One of my modules this year is Journalism Innovations, and it’s my favourite.
Before university, I had never heard about Virtual Reality, and so I think it’s very refreshing to have someone intelligent educate me on what it is, what it does, and what good it can do for journalism. In my opinion, there is nothing more appealing than to “learn something new everyday”, and I find so satisfying to learn new things in relation to journalistic practice and workflow. Even better if it’s in relation to technology.
Being so technology savvy, I immerse myself in all things technological on a regular basis. Disregarding the fact that I have grown up in a generation where people as young as four are addicted to iPads and able to use smart devices, I have always taken great satisfaction in learning about what’s going on in the technological world. I loved Tamagotchi’s when they were in, the gameboys then the Nintendo DS, grey play stations, my Xbox, and never forgetting the Nokia’s, Motorola’s and notorious iPhone 3.
Now I’m typing this blogpost on my Macbook Pro, my iPhone 6S is on charge and I’m speaking about how my university course involves the learning of topics such as Mobile Journalism, Robots, Drones and Virtual Reality. How technology has evolved.
MySpace, Bebo, and MSN have disappeared, leaving Facebook, YouTube and technological innovations to take the reigns.
“The definition of virtual reality comes, naturally, from the definitions for both ‘virtual’ and ‘reality’. The definition of ‘virtual’ is near and reality is what we experience as human beings. So the term ‘virtual reality’ basically means ‘near-reality’. In technical terms, virtual reality is used to describe a three-dimensional, computer generated environment which can be explored and interacted with by a person. That person becomes part of this virtual world or is immersed within this environment and whilst there, is able to manipulate objects or perform a series of actions.” (Curzon, J. 2016)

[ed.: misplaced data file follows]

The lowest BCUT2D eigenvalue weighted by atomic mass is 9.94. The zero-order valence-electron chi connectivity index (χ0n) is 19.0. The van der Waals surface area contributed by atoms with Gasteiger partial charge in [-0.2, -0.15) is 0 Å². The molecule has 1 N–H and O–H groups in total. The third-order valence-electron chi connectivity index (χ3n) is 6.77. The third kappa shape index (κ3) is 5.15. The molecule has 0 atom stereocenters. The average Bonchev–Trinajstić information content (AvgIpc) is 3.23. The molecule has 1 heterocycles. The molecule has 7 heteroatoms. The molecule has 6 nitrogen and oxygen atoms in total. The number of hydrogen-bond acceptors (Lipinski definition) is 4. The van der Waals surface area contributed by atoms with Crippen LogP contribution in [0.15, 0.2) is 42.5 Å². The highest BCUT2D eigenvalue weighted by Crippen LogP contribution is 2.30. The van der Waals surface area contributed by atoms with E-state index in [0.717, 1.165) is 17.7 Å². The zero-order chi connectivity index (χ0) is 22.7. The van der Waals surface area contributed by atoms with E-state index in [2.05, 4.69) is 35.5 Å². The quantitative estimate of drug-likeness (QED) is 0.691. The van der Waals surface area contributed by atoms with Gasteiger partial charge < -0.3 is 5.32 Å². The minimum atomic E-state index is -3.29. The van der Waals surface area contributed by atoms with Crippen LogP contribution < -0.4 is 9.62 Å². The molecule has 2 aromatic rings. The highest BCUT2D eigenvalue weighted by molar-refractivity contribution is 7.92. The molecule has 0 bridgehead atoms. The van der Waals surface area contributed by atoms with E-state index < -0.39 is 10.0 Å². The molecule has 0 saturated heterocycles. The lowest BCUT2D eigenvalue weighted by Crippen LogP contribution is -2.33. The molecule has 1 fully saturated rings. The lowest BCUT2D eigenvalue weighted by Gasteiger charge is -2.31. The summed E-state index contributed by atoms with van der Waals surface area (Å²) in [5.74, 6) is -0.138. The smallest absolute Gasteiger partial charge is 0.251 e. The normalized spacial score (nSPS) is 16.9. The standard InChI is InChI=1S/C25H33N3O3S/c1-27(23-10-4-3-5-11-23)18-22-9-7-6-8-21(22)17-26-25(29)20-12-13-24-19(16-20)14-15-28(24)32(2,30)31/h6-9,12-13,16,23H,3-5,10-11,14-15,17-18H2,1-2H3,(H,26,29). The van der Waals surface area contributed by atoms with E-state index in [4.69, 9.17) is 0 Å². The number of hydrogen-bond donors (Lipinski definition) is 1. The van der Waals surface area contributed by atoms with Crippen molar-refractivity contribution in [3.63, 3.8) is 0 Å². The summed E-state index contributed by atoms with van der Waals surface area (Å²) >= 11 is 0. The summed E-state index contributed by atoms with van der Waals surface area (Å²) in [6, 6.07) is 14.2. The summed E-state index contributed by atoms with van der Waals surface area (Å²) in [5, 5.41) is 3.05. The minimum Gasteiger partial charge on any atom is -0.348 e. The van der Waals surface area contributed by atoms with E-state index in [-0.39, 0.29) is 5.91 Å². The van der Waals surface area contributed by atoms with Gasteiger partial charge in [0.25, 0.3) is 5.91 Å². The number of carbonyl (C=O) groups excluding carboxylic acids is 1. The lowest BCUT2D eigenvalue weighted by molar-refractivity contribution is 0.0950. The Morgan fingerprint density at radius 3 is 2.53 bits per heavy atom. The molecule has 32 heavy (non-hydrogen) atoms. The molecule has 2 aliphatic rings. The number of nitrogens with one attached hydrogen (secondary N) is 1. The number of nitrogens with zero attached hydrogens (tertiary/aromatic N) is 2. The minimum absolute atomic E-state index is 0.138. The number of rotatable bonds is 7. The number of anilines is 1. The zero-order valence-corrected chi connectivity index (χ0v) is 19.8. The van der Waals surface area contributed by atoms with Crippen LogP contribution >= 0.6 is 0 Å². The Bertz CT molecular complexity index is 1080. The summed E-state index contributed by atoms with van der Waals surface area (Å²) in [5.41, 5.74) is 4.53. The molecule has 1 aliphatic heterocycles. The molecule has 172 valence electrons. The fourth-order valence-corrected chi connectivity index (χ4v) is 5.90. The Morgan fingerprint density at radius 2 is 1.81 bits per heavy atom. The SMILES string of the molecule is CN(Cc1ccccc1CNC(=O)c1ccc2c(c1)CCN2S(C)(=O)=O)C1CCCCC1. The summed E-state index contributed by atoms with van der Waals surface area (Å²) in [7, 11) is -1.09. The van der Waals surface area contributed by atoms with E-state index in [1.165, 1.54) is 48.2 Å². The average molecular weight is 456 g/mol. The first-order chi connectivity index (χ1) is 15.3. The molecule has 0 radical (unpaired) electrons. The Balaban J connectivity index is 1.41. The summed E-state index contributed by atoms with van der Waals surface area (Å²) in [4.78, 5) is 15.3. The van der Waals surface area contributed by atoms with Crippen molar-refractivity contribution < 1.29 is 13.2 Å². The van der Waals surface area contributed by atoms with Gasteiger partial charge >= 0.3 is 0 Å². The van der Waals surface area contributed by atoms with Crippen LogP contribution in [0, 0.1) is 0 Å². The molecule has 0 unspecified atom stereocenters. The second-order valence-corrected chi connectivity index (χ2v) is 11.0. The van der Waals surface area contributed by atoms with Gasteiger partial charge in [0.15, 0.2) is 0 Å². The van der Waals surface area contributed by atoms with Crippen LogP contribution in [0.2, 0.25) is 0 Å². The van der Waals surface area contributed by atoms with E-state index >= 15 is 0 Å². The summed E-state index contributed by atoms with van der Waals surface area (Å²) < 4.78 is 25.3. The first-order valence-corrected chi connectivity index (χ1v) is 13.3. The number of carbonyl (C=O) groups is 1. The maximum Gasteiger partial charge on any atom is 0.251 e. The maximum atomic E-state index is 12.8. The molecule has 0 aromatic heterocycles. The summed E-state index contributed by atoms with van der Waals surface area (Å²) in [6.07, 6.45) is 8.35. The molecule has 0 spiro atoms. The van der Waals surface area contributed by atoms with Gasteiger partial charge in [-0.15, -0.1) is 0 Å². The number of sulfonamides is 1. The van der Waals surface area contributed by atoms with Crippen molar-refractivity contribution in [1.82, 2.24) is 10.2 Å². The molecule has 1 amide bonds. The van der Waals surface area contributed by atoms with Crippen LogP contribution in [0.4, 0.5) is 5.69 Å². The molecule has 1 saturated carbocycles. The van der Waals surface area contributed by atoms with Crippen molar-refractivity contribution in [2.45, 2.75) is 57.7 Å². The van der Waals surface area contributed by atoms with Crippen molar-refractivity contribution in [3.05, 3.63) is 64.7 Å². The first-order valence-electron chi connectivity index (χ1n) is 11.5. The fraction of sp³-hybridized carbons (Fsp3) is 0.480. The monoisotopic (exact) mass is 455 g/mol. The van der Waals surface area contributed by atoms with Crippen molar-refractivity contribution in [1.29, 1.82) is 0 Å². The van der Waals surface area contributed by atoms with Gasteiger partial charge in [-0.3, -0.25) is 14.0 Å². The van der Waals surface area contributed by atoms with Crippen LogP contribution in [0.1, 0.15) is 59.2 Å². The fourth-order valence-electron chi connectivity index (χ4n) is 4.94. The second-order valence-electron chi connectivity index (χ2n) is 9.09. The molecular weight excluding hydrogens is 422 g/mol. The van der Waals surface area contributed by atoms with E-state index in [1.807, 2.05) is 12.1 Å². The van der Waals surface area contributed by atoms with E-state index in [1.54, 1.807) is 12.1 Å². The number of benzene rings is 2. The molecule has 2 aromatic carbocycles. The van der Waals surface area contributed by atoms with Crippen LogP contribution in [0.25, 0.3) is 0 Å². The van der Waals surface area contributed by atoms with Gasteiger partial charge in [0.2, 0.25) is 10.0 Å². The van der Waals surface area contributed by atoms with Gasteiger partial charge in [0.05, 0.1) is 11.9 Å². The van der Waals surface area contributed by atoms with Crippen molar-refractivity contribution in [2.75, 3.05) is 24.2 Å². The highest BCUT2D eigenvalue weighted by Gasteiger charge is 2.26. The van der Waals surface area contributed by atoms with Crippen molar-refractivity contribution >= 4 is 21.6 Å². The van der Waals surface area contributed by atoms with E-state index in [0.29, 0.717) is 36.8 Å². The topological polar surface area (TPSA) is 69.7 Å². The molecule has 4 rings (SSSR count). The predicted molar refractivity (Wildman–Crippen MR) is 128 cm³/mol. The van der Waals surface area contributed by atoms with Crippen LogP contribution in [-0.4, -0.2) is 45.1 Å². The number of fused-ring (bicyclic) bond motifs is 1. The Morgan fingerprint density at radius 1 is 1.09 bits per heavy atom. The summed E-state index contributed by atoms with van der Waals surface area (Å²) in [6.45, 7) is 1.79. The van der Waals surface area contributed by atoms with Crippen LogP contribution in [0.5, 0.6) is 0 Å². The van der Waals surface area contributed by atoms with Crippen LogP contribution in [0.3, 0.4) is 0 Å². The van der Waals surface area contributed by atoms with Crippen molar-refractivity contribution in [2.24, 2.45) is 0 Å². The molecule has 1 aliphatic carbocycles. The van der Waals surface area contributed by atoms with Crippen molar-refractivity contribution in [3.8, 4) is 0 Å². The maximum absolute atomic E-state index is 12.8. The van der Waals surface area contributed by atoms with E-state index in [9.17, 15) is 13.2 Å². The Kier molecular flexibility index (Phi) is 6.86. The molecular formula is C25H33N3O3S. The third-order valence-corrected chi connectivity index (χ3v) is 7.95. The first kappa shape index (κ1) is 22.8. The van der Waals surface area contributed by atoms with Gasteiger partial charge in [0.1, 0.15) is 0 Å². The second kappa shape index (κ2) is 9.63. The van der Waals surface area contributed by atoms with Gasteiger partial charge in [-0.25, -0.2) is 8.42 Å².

It’s incredible to think that virtual reality creates another form of escapism. It’s the mere fact that we can virtual spaces, places and features with reality and have it all feel very real. I used Google Cardboard in my first Journalism Innovations workshop on VR, and found it very fascinating considering it’s only what, £3.26 or something? For what it’s worth, you should definitely experience it – but I would be lying if I was to say that you’ll be taken to another world. Nevertheless, it’s nice to have your senses claimed by something that’s attempting to take you to another world. Do it.
To say that I’m so excited to see what’s to come over the next few years for VR. Virtual Reality headsets probably won’t be what every kid is screaming to have for their main present for Christmas this year, but it wouldn’t surprise me if they were nagging for it next year.
Next week I’m going to the innovations lab and we get to use the expensive stuff. I can’t contain my excitement.
Have you used any VR headsets? Tell me what you think of VR, augmented reality, anything! Thanks for reading.